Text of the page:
People of all ages as long as they know how to use a computer cannot escape pornography. As what you have said, children tend to follow the things they saw online not knowing that it is bad. So in this situation, the mother or the family must do an action to stop pornography online.

    I would say that the easiest and effective way to stop pornography online is through Internet Filter Software. And to read more about it, please feel free everyone to visit the site of Alex Wolf for he will give more effective ways and approaches on defeating porn addiction. Have a nice reading!

    Let’s Cheers to that!

  2. Adam

    Oh sweet Jesus you people are terrible, you have completely shifted the blame from the parents not providing their children with the skills necessary to understand human sexuality and access the internet safely. My parents made sure that I understood both of these and I have never had it where porn was seeking me out like some large carnivorous animal stalking its prey. While yes it is possible to come across pornography on the internet by accident if a child understands what it is can make an informed decision about how to act. If the child doesn’t understand what he/she sees then they should feel comfortable talking with their parents about it instead of sex being a taboo subject that they cannot have a dialog with their parents about. If a child has been told that sex is something that only adults can know about and it seems like mystery to them then it will simply entice them to explore what they see. I will finish by saying that education will prove to be any form of imposed blockage on content as any system can be bypassed and that I do enjoy pornographic material from time to time and I have had and currently have healthy relationships.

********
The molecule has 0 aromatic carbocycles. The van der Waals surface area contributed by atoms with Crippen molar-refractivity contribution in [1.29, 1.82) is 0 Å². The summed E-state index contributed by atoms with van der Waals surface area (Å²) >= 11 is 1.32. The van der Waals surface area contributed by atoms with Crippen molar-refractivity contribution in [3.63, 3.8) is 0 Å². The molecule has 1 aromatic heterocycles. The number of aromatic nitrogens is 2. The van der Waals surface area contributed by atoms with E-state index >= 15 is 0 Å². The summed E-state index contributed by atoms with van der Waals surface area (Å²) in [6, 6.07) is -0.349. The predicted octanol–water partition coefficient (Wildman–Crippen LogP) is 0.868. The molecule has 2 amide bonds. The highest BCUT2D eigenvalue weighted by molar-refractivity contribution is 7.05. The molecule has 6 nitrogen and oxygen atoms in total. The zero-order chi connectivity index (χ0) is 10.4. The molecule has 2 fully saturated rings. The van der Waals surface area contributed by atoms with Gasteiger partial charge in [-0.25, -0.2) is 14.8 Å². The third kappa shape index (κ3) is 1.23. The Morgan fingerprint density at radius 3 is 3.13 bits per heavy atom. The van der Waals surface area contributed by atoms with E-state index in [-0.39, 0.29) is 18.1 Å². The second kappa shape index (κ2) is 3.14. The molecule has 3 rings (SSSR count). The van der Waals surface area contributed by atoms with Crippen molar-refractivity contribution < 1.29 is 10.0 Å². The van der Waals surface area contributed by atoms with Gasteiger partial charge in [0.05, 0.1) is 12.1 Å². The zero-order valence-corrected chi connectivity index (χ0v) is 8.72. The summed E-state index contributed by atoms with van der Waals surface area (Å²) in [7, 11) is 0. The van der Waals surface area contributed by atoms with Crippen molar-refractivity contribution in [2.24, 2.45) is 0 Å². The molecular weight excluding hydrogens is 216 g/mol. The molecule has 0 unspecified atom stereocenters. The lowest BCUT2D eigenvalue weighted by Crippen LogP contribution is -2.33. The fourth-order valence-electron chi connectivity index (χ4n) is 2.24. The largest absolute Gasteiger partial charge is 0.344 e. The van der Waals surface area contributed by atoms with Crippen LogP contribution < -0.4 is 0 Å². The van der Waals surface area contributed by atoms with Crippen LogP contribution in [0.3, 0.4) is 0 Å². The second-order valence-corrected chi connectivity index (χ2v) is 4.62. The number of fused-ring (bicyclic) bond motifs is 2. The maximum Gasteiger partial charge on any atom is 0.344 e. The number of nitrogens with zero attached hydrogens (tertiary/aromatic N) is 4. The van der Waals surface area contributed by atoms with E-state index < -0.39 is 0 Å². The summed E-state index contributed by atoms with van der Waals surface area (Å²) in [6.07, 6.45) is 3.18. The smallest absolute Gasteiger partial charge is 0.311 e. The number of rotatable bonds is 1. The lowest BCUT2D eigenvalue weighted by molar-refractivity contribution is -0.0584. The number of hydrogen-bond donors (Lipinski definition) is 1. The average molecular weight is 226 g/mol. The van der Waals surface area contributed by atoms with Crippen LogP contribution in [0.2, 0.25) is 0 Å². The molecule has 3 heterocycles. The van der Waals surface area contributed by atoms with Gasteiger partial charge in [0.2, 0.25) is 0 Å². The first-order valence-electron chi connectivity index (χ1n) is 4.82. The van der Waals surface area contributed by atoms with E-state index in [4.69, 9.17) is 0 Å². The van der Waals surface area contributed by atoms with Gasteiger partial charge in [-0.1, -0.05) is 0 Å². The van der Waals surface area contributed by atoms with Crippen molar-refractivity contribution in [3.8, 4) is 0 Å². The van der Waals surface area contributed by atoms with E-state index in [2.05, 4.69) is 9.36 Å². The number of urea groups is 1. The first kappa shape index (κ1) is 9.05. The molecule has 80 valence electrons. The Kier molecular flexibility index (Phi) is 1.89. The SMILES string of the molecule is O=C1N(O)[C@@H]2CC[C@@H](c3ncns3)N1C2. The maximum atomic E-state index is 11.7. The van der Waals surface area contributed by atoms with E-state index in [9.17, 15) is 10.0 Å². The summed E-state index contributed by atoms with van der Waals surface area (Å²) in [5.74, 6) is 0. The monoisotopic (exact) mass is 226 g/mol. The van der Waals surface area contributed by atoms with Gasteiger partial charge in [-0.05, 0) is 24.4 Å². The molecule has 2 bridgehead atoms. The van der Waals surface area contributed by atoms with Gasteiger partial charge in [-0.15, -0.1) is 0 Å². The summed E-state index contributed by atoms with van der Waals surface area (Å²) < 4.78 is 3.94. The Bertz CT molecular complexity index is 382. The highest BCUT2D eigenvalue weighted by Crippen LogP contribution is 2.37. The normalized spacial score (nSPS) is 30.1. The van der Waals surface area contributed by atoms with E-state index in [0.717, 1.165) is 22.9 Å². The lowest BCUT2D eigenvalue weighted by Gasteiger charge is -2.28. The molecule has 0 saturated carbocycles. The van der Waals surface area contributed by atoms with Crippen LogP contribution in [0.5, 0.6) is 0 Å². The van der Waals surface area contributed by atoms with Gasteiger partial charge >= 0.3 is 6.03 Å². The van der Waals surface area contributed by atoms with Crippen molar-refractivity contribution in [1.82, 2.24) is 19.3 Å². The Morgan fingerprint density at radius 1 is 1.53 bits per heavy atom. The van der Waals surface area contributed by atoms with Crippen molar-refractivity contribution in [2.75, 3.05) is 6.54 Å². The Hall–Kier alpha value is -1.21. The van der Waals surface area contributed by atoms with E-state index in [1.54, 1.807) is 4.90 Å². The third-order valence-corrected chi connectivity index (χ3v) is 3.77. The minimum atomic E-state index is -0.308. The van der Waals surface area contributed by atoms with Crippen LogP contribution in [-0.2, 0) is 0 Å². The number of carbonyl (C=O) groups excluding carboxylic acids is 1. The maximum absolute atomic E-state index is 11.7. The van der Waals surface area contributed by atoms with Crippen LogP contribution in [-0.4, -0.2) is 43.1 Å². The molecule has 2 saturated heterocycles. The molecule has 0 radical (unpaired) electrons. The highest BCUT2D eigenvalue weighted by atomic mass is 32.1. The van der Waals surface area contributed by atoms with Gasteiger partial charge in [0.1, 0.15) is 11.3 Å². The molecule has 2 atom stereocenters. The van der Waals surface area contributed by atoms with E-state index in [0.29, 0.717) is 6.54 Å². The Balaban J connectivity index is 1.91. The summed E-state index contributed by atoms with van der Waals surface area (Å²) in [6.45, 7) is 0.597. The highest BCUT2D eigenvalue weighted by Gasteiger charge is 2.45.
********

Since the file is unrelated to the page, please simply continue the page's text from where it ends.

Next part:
3. Cody

    I think that everyone may be going about this the wrong way. I don’t think porn itself is bad, even the extremely hardcore type (though child porn is obviously bad in every sense!). It’s how it’s used. It can be an effective relationship-builder for devoted couples who’ve lost some of the spark, and honestly, it’s better for singles than some of the alternatives (drugs, smoking, excessive drinking, etc).